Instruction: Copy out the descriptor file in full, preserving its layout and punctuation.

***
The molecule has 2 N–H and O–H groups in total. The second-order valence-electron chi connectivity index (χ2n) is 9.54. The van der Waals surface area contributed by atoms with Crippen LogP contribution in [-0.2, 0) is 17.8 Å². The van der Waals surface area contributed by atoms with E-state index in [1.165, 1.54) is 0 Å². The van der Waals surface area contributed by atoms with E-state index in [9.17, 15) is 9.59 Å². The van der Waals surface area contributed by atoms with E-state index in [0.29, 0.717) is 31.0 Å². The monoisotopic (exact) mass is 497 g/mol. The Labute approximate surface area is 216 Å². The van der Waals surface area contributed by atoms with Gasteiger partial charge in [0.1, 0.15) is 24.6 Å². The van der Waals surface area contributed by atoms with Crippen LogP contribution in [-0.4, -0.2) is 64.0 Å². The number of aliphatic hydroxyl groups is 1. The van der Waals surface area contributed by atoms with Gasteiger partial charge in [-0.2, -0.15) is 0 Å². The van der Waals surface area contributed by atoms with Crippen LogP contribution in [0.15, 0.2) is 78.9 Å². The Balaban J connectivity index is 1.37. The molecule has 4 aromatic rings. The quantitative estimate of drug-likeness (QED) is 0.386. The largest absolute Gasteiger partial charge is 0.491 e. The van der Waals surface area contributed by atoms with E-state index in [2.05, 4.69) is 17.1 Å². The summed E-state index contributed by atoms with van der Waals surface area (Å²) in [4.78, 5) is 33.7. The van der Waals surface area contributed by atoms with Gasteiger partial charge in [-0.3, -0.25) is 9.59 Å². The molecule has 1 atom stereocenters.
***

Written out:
The molecule has 2 N–H and O–H groups in total. The second-order valence-electron chi connectivity index (χ2n) is 9.54. The van der Waals surface area contributed by atoms with Crippen LogP contribution in [-0.2, 0) is 17.8 Å². The van der Waals surface area contributed by atoms with E-state index in [1.165, 1.54) is 0 Å². The van der Waals surface area contributed by atoms with E-state index in [9.17, 15) is 9.59 Å². The van der Waals surface area contributed by atoms with E-state index in [0.29, 0.717) is 31.0 Å². The monoisotopic (exact) mass is 497 g/mol. The Labute approximate surface area is 216 Å². The van der Waals surface area contributed by atoms with Gasteiger partial charge in [0.1, 0.15) is 24.6 Å². The van der Waals surface area contributed by atoms with Crippen LogP contribution in [-0.4, -0.2) is 64.0 Å². The number of aliphatic hydroxyl groups is 1. The van der Waals surface area contributed by atoms with Gasteiger partial charge in [-0.2, -0.15) is 0 Å². The van der Waals surface area contributed by atoms with Crippen LogP contribution in [0.15, 0.2) is 78.9 Å². The Balaban J connectivity index is 1.37. The molecule has 4 aromatic rings. The quantitative estimate of drug-likeness (QED) is 0.386. The largest absolute Gasteiger partial charge is 0.491 e. The van der Waals surface area contributed by atoms with E-state index in [2.05, 4.69) is 17.1 Å². The summed E-state index contributed by atoms with van der Waals surface area (Å²) in [4.78, 5) is 33.7. The van der Waals surface area contributed by atoms with Gasteiger partial charge in [-0.3, -0.25) is 9.59 Å². The molecule has 1 atom stereocenters.